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Feminisms of the Left: On Gender, Marxism, Capitalism

On the evening of April 8, 2014, the New School’s Politics and Philosophy departments, along with the Gender Studies and Capitalism Studies programs, and PSWIP hosted a roundtable entitled “Feminisms of the Left: On Gender, Marxism, Capitalism.” Johanna Oksala (University of Helsinki), Cinzia Arruzza (NSSR) and Nancy Fraser (NSSR) discussed why capitalism is a feminist issue. Chiara Bottici (NSSR) chaired the event and served as discussant.

In her analysis of how gender roles have changed in advanced capitalism, Oksala argued that the spread of neoliberal governmentality has resulted in a convergence of feminism and neoliberalism in which many women view themselves as neoliberal agents. Arruzza argued that Marx does not address capitalism in purely economic terms, and that we must dispel misconceptions that arise from a reductionist understanding of Marx’s critique of political economy. Drawing on feminist literature on intersectionality, Arruzza suggested that feminism should clarify the framework within which intersections of class, gender, race, and sexuality take place, and that Marx’s critique of political economy enables us to understand these intersections as taking place within a contradictory and articulated unity, i.e. that of the capitalist society. Fraser agreed with Arruzza that capitalism is bigger than an economic system and functions as an institutional order. Fraser argues that the divisions between (1) production and reproduction, (2) economy and polity, as well as (3) the non-natural human world and nature, are binary divisions created by capitalism. Fraser stressed that feminism is not independent of its context and the demands on today’s “lean in” corporate women are far from emancipatory because they not only require a double or triple shift, but also “lean on” the exploitation of other women (e.g. nannies, housekeepers).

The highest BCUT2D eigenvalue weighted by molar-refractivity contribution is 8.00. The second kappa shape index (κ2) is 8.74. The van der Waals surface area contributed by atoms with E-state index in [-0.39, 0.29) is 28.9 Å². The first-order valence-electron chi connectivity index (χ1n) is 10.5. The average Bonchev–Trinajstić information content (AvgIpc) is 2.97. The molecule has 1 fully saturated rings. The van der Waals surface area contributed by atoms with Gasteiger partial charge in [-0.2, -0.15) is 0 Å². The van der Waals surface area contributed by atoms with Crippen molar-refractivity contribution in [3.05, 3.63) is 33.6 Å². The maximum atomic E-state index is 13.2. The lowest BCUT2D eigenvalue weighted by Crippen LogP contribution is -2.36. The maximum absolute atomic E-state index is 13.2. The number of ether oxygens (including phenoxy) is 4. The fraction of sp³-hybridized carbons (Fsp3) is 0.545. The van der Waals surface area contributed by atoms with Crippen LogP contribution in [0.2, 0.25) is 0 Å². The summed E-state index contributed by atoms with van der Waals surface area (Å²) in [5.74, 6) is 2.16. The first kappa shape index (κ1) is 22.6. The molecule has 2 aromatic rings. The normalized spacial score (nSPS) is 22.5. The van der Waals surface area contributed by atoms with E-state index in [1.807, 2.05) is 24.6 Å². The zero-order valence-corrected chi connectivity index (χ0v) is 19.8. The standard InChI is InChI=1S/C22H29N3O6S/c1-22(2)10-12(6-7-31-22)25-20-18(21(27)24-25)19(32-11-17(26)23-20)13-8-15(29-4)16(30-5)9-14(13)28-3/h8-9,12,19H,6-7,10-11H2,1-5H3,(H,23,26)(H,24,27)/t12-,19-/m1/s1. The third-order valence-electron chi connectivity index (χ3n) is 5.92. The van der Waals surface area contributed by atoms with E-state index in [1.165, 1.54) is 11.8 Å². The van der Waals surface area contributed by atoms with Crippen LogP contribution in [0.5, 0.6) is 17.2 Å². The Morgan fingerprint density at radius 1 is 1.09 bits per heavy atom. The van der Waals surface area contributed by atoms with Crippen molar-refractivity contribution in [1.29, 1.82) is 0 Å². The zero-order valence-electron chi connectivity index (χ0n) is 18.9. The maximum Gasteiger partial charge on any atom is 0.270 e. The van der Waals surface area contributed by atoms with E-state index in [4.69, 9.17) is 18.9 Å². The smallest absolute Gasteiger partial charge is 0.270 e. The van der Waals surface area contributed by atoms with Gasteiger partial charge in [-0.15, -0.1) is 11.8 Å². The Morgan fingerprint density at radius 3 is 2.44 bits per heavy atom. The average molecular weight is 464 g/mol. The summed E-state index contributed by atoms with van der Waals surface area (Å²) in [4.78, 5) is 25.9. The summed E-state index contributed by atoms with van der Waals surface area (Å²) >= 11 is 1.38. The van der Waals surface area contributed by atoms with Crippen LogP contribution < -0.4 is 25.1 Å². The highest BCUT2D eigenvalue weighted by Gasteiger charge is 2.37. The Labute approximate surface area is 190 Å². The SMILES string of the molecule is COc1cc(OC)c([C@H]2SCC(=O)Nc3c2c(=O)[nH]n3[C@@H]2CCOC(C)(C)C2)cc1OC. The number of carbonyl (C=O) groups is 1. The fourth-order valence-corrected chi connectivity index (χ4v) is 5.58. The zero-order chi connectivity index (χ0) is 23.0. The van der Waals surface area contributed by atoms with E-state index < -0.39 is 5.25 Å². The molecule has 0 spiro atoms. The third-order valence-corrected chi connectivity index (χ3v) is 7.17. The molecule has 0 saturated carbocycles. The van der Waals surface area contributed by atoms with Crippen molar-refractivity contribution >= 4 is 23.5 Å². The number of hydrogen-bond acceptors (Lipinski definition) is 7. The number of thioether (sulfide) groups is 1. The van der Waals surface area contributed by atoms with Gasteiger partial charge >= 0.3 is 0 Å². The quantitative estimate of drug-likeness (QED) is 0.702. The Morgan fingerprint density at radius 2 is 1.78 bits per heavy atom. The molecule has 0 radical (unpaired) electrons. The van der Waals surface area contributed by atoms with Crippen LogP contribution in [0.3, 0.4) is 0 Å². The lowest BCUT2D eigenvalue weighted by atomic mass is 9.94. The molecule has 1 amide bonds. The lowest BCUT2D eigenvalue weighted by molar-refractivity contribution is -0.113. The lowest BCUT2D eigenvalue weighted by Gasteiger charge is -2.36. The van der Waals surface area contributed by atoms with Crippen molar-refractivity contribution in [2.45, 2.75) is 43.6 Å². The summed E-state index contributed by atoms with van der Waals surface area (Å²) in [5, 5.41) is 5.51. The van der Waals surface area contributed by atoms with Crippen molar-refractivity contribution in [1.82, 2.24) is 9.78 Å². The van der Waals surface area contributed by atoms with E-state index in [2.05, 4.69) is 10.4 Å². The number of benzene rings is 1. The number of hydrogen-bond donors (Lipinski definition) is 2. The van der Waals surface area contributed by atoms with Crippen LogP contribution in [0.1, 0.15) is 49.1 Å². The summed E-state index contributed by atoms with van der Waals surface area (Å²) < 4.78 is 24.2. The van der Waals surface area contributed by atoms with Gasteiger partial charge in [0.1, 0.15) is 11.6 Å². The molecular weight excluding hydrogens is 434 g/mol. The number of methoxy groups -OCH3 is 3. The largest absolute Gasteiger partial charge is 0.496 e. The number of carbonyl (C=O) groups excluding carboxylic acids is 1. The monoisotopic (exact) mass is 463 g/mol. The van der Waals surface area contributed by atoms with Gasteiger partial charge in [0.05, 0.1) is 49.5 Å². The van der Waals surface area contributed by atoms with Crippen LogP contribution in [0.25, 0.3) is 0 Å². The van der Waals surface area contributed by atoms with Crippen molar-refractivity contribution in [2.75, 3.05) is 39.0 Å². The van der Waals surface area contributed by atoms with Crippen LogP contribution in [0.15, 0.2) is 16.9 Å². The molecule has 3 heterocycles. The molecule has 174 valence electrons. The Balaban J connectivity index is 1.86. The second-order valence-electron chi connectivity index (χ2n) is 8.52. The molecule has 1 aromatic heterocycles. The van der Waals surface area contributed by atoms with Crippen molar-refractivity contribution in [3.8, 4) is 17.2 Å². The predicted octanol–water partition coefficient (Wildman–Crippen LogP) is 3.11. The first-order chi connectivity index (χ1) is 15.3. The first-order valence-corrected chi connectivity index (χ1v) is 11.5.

The discussion that followed the presentations was productive and punctuated by interesting questions form the audience. Questions included: are the sites for emancipation different for production and reproduction? What is the correlation between the corporate “lean in” woman and the woman in a developing country receiving a microloan?

Oksala maintained that Fraser’s approach to boundary making (e.g. the line between nature and human, reproduction and production) approaches capitalism as an overarching system that doesn’t leave much room for us to imagine a different world. On the other hand, Fraser thinks that her model reconceptualizes how and where the line is drawn, it gives us the analytical distinctions necessary to discuss different kinds of capitalism. Troubling problems considered, but not resolved: How can we develop solidarity when the freedom of some women depends on the exploitation of other women? As femininity is increasingly understood as a choice, are we trapped in this system or can we change it? These and other problems were opened. Our hope is that with a viewing or reviewing of the video above, the highly suggestive exploration will continue here at Public Seminar. -Ariel Merkel

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